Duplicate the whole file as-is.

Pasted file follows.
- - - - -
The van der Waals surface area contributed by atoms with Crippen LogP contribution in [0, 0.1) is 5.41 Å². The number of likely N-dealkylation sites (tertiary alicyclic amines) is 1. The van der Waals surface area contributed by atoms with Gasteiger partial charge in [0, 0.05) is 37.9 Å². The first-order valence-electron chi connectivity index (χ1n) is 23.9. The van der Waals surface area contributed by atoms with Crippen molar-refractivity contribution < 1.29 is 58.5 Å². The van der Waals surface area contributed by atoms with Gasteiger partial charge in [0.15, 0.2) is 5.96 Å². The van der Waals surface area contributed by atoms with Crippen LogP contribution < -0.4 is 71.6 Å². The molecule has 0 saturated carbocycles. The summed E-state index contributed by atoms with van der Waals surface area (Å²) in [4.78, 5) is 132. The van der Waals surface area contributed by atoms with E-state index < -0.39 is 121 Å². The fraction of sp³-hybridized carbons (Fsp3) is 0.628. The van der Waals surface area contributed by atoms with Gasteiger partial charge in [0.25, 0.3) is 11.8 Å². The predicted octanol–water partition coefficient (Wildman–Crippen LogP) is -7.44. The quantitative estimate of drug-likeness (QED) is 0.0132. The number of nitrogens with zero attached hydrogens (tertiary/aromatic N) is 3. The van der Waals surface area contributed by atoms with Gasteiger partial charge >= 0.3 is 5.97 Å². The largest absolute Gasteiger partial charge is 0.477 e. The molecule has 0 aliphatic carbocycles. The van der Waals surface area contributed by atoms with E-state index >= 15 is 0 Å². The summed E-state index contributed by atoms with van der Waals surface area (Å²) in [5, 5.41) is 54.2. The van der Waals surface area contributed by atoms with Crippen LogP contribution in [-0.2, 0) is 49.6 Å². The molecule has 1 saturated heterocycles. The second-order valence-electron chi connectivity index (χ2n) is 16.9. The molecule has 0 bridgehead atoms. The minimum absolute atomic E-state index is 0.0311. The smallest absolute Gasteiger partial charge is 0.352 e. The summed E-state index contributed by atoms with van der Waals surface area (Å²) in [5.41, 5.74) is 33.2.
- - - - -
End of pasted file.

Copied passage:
The van der Waals surface area contributed by atoms with Crippen LogP contribution in [0, 0.1) is 5.41 Å². The number of likely N-dealkylation sites (tertiary alicyclic amines) is 1. The van der Waals surface area contributed by atoms with Gasteiger partial charge in [0, 0.05) is 37.9 Å². The first-order valence-electron chi connectivity index (χ1n) is 23.9. The van der Waals surface area contributed by atoms with Crippen molar-refractivity contribution < 1.29 is 58.5 Å². The van der Waals surface area contributed by atoms with Gasteiger partial charge in [0.15, 0.2) is 5.96 Å². The van der Waals surface area contributed by atoms with Crippen LogP contribution < -0.4 is 71.6 Å². The molecule has 0 saturated carbocycles. The summed E-state index contributed by atoms with van der Waals surface area (Å²) in [4.78, 5) is 132. The van der Waals surface area contributed by atoms with E-state index < -0.39 is 121 Å². The fraction of sp³-hybridized carbons (Fsp3) is 0.628. The van der Waals surface area contributed by atoms with Gasteiger partial charge in [0.25, 0.3) is 11.8 Å². The predicted octanol–water partition coefficient (Wildman–Crippen LogP) is -7.44. The quantitative estimate of drug-likeness (QED) is 0.0132. The number of nitrogens with zero attached hydrogens (tertiary/aromatic N) is 3. The van der Waals surface area contributed by atoms with Gasteiger partial charge >= 0.3 is 5.97 Å². The largest absolute Gasteiger partial charge is 0.477 e. The molecule has 0 aliphatic carbocycles. The van der Waals surface area contributed by atoms with E-state index >= 15 is 0 Å². The summed E-state index contributed by atoms with van der Waals surface area (Å²) in [5, 5.41) is 54.2. The van der Waals surface area contributed by atoms with Crippen LogP contribution in [-0.2, 0) is 49.6 Å². The molecule has 1 saturated heterocycles. The second-order valence-electron chi connectivity index (χ2n) is 16.9. The molecule has 0 bridgehead atoms. The minimum absolute atomic E-state index is 0.0311. The smallest absolute Gasteiger partial charge is 0.352 e. The summed E-state index contributed by atoms with van der Waals surface area (Å²) in [5.41, 5.74) is 33.2.